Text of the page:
From my understanding a vast quantity of the existing bitcoins were mined very cheaply - and are still held by the people who paid very little for them. From that I'd conclude the cap/equity ratio is quite low. I do think central to the development of bitcoin is if it can capture genuine economic activity - and the associated velocity. I can't think of any precedents like crypto-currency - it seems revolutionary to me and what ever happens to BTC - I don't think the technology is going to wither and die. There's too many applications it can be used for and a lot of fat that it can cut out.

  5. Something is concerning me about the volatility of BTC prices.

    People say that prices will settle down once BTC is established. However, over half of the coins that will ever exist have already been mined. So, in terms of BTC capitalisation, it is already well 'established'.

    I think one thing you might want to consider beyond "market capitalisation" is equity.

    Consider the market cap of BTC vs the equity in BTC: if we a market cap of $10B - but only $1B (say) was ever paid out to acquire those BTC - then all the BTC holders in aggregate have $9B of equity. This will have a naturally adverse effect on the price as people will want to sell to realize gains.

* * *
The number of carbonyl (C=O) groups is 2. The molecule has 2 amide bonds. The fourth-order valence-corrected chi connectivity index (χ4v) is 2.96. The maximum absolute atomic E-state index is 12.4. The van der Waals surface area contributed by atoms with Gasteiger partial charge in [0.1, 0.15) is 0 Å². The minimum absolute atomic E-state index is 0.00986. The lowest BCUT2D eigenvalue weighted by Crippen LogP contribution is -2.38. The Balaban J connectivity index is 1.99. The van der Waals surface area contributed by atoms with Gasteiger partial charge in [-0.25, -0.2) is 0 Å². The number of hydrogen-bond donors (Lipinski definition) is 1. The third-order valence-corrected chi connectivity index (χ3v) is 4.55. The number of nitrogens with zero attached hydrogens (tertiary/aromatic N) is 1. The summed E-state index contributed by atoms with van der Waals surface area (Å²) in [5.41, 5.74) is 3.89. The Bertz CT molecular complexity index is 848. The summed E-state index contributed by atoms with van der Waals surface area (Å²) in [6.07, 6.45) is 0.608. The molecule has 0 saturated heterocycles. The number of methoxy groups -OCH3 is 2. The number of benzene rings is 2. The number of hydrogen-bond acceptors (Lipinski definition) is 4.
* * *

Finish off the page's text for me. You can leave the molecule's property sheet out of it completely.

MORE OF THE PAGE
I think the market can only be classed as mature and be less volatile once the market cap vs equity is further apart. Currently, it is going through the "seigniorage" stage. IMO. If it ever got through this stage without affecting participation & uptake - I would suggest it has legs.

  6. for you, but not for the masses...if you make a payment then a tax paying trader either...keeps the BTC and risks it losing or gaining tax payable currency, or he converts it straight away..no business can take the stress of daily movements we have seen in this thing since February.

    A you don't think having a much larger participation rate - with many more bids and asks will make it more stable? I.e. like I said - a liquid market.

  7. However, all bubbles are a form of ponzi, where the latest in finance the earlier in...at some time, bubbles, and ponzies, break.

    You seem to be assuming that everyone joining the system is expecting to make money.

    Not a possibility that the system matures to a point where people joining are only wanting their activities to be facilitated - i.e. payment transmission? Not a possibility that an equilibrium can be reached between people joining and people exiting?

  8. Utterly pointless, just use paypal

    No thanks - I don't like their terms and conditions.

    BTW The reason I find the multi-signatory feature an interesting one is that it is what would be required for any business to use crypto-currencies itself. No one person within an organization could abscond with the company's funds. Crypto-currencies would only become widely used if larger businesses start to use it. IMO.

  9. I'm starting to feel that the price of BTC or any coin is pretty irrelevant if you consider it merely as a payment conduit - and transact in and out of fiat: all that matters I is that there is a liquid market. There's certainly enough money transmission going on in the world which crypto-currency would provide massive cost savings to.

    Another discovery for me today is the m-of-n multi-signatory feature. I find this particular encouraging.

    https://www.bitrated.com/